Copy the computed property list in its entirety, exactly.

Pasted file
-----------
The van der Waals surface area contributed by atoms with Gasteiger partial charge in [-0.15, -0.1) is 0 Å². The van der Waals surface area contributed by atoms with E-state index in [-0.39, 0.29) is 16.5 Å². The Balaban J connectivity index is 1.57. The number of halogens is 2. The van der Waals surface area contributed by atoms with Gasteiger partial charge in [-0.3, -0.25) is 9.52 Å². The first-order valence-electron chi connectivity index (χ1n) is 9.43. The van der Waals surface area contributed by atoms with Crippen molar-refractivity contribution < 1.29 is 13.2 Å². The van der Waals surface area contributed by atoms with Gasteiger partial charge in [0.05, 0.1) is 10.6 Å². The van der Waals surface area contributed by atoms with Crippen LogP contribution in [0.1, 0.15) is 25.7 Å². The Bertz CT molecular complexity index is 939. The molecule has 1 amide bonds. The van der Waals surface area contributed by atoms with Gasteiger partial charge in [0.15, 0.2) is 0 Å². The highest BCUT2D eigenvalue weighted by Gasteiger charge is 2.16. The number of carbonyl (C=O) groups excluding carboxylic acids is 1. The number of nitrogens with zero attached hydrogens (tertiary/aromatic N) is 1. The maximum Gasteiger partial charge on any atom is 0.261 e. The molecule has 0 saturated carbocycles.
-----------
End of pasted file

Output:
The van der Waals surface area contributed by atoms with Gasteiger partial charge in [-0.15, -0.1) is 0 Å². The van der Waals surface area contributed by atoms with E-state index in [-0.39, 0.29) is 16.5 Å². The Balaban J connectivity index is 1.57. The number of halogens is 2. The van der Waals surface area contributed by atoms with Gasteiger partial charge in [-0.3, -0.25) is 9.52 Å². The first-order valence-electron chi connectivity index (χ1n) is 9.43. The van der Waals surface area contributed by atoms with Crippen molar-refractivity contribution < 1.29 is 13.2 Å². The van der Waals surface area contributed by atoms with Gasteiger partial charge in [0.05, 0.1) is 10.6 Å². The van der Waals surface area contributed by atoms with Crippen LogP contribution in [0.1, 0.15) is 25.7 Å². The Bertz CT molecular complexity index is 939. The molecule has 1 amide bonds. The van der Waals surface area contributed by atoms with Gasteiger partial charge in [0.15, 0.2) is 0 Å². The highest BCUT2D eigenvalue weighted by Gasteiger charge is 2.16. The number of carbonyl (C=O) groups excluding carboxylic acids is 1. The number of nitrogens with zero attached hydrogens (tertiary/aromatic N) is 1. The maximum Gasteiger partial charge on any atom is 0.261 e. The molecule has 0 saturated carbocycles.